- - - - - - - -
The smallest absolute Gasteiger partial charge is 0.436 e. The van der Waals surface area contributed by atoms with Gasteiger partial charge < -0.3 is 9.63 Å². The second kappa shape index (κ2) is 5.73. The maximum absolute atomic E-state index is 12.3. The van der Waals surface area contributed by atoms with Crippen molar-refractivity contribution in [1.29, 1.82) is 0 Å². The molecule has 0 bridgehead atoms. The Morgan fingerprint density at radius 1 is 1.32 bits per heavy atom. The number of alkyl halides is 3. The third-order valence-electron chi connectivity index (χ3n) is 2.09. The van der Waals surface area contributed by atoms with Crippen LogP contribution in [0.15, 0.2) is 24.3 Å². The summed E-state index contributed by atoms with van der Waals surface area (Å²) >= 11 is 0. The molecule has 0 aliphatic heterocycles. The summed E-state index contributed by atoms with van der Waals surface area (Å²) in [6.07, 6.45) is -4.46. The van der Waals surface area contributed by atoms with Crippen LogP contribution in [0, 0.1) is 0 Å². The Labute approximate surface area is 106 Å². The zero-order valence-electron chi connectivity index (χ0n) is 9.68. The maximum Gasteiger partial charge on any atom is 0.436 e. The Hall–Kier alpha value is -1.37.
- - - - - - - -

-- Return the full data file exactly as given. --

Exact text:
The smallest absolute Gasteiger partial charge is 0.436 e. The van der Waals surface area contributed by atoms with Gasteiger partial charge < -0.3 is 9.63 Å². The second kappa shape index (κ2) is 5.73. The maximum absolute atomic E-state index is 12.3. The van der Waals surface area contributed by atoms with Crippen molar-refractivity contribution in [1.29, 1.82) is 0 Å². The molecule has 0 bridgehead atoms. The Morgan fingerprint density at radius 1 is 1.32 bits per heavy atom. The number of alkyl halides is 3. The third-order valence-electron chi connectivity index (χ3n) is 2.09. The van der Waals surface area contributed by atoms with Crippen LogP contribution in [0.15, 0.2) is 24.3 Å². The summed E-state index contributed by atoms with van der Waals surface area (Å²) >= 11 is 0. The molecule has 0 aliphatic heterocycles. The summed E-state index contributed by atoms with van der Waals surface area (Å²) in [6.07, 6.45) is -4.46. The van der Waals surface area contributed by atoms with Crippen LogP contribution in [0, 0.1) is 0 Å². The Labute approximate surface area is 106 Å². The zero-order valence-electron chi connectivity index (χ0n) is 9.68. The maximum Gasteiger partial charge on any atom is 0.436 e. The Hall–Kier alpha value is -1.37.